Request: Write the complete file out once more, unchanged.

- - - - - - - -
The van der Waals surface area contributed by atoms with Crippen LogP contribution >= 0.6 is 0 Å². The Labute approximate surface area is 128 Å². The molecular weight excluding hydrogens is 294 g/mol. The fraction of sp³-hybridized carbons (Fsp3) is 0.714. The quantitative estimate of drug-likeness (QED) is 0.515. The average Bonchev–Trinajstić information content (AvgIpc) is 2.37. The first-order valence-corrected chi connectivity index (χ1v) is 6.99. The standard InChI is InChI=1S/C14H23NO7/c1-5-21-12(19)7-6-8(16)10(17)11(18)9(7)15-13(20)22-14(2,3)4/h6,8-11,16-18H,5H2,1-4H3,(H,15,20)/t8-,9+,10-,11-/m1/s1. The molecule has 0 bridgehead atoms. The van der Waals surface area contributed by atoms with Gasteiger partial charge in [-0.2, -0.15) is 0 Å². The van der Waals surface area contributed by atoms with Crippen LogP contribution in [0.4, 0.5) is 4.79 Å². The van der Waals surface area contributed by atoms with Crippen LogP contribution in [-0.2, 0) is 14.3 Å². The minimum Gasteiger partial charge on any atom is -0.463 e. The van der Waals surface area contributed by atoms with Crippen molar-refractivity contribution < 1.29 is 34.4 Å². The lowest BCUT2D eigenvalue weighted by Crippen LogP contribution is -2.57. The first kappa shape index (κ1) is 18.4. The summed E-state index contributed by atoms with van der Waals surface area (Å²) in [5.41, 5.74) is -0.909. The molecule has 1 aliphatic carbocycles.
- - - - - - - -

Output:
The van der Waals surface area contributed by atoms with Crippen LogP contribution >= 0.6 is 0 Å². The Labute approximate surface area is 128 Å². The molecular weight excluding hydrogens is 294 g/mol. The fraction of sp³-hybridized carbons (Fsp3) is 0.714. The quantitative estimate of drug-likeness (QED) is 0.515. The average Bonchev–Trinajstić information content (AvgIpc) is 2.37. The first-order valence-corrected chi connectivity index (χ1v) is 6.99. The standard InChI is InChI=1S/C14H23NO7/c1-5-21-12(19)7-6-8(16)10(17)11(18)9(7)15-13(20)22-14(2,3)4/h6,8-11,16-18H,5H2,1-4H3,(H,15,20)/t8-,9+,10-,11-/m1/s1. The molecule has 0 bridgehead atoms. The van der Waals surface area contributed by atoms with Gasteiger partial charge in [-0.2, -0.15) is 0 Å². The van der Waals surface area contributed by atoms with Crippen LogP contribution in [0.4, 0.5) is 4.79 Å². The van der Waals surface area contributed by atoms with Crippen LogP contribution in [-0.2, 0) is 14.3 Å². The minimum Gasteiger partial charge on any atom is -0.463 e. The van der Waals surface area contributed by atoms with Crippen molar-refractivity contribution < 1.29 is 34.4 Å². The lowest BCUT2D eigenvalue weighted by Crippen LogP contribution is -2.57. The first kappa shape index (κ1) is 18.4. The summed E-state index contributed by atoms with van der Waals surface area (Å²) in [5.41, 5.74) is -0.909. The molecule has 1 aliphatic carbocycles.